The Race To End The Stigmata
Saturday 27th January is shaping up to be one of the most emotional days in racing for a long time. A year since Many Clouds gave all he had and more to beat Thistlecrack, it will also see Beer Goggles head to post for the Cleeve Hurdle. News broke on Tuesday that Beer Goggles’ trainer Richard Woollacott had passed away at the age of 40. A statement from his wife Kayley released through the Injured Jockeys Fund yesterday said “Sadly, after battling with it for many years, he lost his life to mental illness.”
Beer Goggles had given the up and coming trainer his biggest success when landing the Grade 2 Long Distance Hurdle in December, less than eight months after Lalor had scored in a Grade 2 Bumper at the Aintree Festival for him. The tragic truth is that mental illness doesn’t discriminate, rich or poor, successful or not, Kieren Fallon is testament to that. Six champion jockey titles and sixteen British Classic wins were not enough for him to overcome his personal demons.
Allegations of race fixing saw him suffer from profound depression and he is far from the only jockey to suffer. Leighton Aspell retired in 2007 before returning for a pair of Grand National wins. Graham Lee, Daryl Jacob, Mark Enright among others have all battled through a disease that so few still fully understand. Being a jockey is hard, that is abundantly clear. Any person willing to put their body on the line riding an animal at 35-40mph deserve the utmost respect. Trainers and stable staff work tirelessly, this is no nine to five shift, there is significant strain across the industry just keeping the show on the road.
The physical side of the sport however has nothing on the mental side. The motivation a “journeyman jockey” has, to get up at 5am, drive from Lambourn to Sedgefield for a single 100/1 ride in a novice chase, only to be deposited unceremoniously to the turf at the second fence is immense, but it takes a toll. The rise of social media adds significantly to the mental strain of a jockey, not only do they have to pick themselves up, they head back to the weighing room, turn on the phone to find that their horse wasn’t the only one to give them a kicking.
Nobody likes losing money, racing can be a frustrating sport for all involved, but no more so than for the jockeys and trainers who are under microscopic inspection every single time they run a horse or take a ride. With the camera views on offer, it is all too easy to sit at home, with the full picture of what is happening to spot where a jockey should be manoeuvring, to say a trainer should’ve run elsewhere in hindsight. The view of a race could not be more different hunched behind the neck of half a tonne of thoroughbred travelling at thirty five miles per hour.
We are all guilty of it, that split second frustration where without thinking we speak or type without any mental filter. That split second to us can chip away at the confidence of those it is aimed at. Aubrey McMahon may not be a household name to many, but his win at Galway last summer was huge for a man who was driven away from the sport after criticism on social media. None of us are aware of the internal demons each of us are battling, we try on our social media not to beat up on jockeys or trainers when they are down but even we are guilty of it from time to time.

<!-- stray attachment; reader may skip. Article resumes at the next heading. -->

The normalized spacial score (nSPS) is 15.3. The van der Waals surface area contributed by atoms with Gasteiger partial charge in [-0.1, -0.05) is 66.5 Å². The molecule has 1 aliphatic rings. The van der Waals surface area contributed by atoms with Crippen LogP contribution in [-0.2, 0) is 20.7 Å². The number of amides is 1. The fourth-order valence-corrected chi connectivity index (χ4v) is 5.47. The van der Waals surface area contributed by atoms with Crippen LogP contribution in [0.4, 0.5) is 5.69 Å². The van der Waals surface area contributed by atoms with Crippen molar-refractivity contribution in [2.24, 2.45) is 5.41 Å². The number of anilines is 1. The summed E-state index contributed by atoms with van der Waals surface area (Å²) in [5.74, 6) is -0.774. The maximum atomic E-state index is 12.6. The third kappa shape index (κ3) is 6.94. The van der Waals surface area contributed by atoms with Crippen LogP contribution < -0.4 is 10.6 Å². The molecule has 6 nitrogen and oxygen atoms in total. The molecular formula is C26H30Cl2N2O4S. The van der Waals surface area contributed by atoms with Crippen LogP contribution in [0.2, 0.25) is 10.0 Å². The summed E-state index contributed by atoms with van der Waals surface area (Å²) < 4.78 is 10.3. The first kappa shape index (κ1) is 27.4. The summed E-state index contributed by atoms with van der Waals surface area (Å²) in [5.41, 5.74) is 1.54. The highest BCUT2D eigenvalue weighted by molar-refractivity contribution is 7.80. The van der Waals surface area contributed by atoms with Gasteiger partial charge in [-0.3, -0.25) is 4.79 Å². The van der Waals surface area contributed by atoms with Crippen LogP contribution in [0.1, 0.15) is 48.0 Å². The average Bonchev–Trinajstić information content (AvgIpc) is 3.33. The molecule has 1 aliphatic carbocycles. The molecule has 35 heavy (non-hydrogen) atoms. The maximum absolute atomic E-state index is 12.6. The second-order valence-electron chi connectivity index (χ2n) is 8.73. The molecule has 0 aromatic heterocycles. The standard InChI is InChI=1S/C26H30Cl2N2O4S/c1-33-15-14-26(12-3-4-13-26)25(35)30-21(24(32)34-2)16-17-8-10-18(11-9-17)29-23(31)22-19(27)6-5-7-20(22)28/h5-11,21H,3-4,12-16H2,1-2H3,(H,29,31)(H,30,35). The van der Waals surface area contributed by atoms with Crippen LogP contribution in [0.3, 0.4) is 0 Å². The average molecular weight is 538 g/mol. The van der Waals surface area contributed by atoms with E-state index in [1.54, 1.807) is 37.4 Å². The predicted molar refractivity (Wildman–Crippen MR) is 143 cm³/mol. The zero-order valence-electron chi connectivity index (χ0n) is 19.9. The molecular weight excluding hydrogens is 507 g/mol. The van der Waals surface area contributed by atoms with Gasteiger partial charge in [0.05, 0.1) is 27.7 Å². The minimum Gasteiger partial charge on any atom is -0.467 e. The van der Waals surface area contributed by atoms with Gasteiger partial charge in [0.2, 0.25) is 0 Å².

In a society where the phrase “man up” is bandied around like the sagest of advice, we need to remove this perception that this is a weakness. There is help out there for those who want it, but asking for it is the toughest and bravest thing that a person can do. This is a very personal thing to write and massively important to me, having had more than my fair share of battling with personal demons. It’s such a hard thing to explain to someone who doesn’t understand it. Mark Enright summed it up as well as anyone, “The bad days were like having a big concrete block tied around your leg. It was impossible to get the motivation to do anything.”
There are days when getting out of bed is a success, where dragging into work is a miracle, only to be greeted with an ex colleague’s pathetically unhelpful “cheer up!” It doesn’t matter how much money you have, how many qualifications you get, what car you drive or even how many Classics you win as a jockey. Those days where depression takes a hold of your mind, digging those black claws in, it’s hard to consider yourself as anything other than worthless, no matter who you are.
I’m incredibly fortunate to have a loving family around me, a wife who knows my weaknesses and can identify when the dark clouds are forming. Not everyone out there is as lucky, some have those people but are too afraid to ask for help, worse still are those who have no family and consider themselves truly alone. It is all too easy to look for the worst in every situation and press that big red button that could destroy your life, but there is a light at the end of the tunnel for those brave enough to confront it.
The passing of Richard Woollacott shows just how important it is that we as a society are more open about mental health, that we are able to talk about it without judgements fifty years out of date. Anyone who is struggling, there is help out there – https://www.samaritans.org/how-we-can-help-you/contact-us.
Kayley Woollacott has set up a Just Giving page, with money split between mental health charity ‘mind’, the IJF and the Devon Air Ambulance, you can give here https://uk.virginmoneygiving.com/SomeoneSpecial/RichardWoollacott
By Matt Newman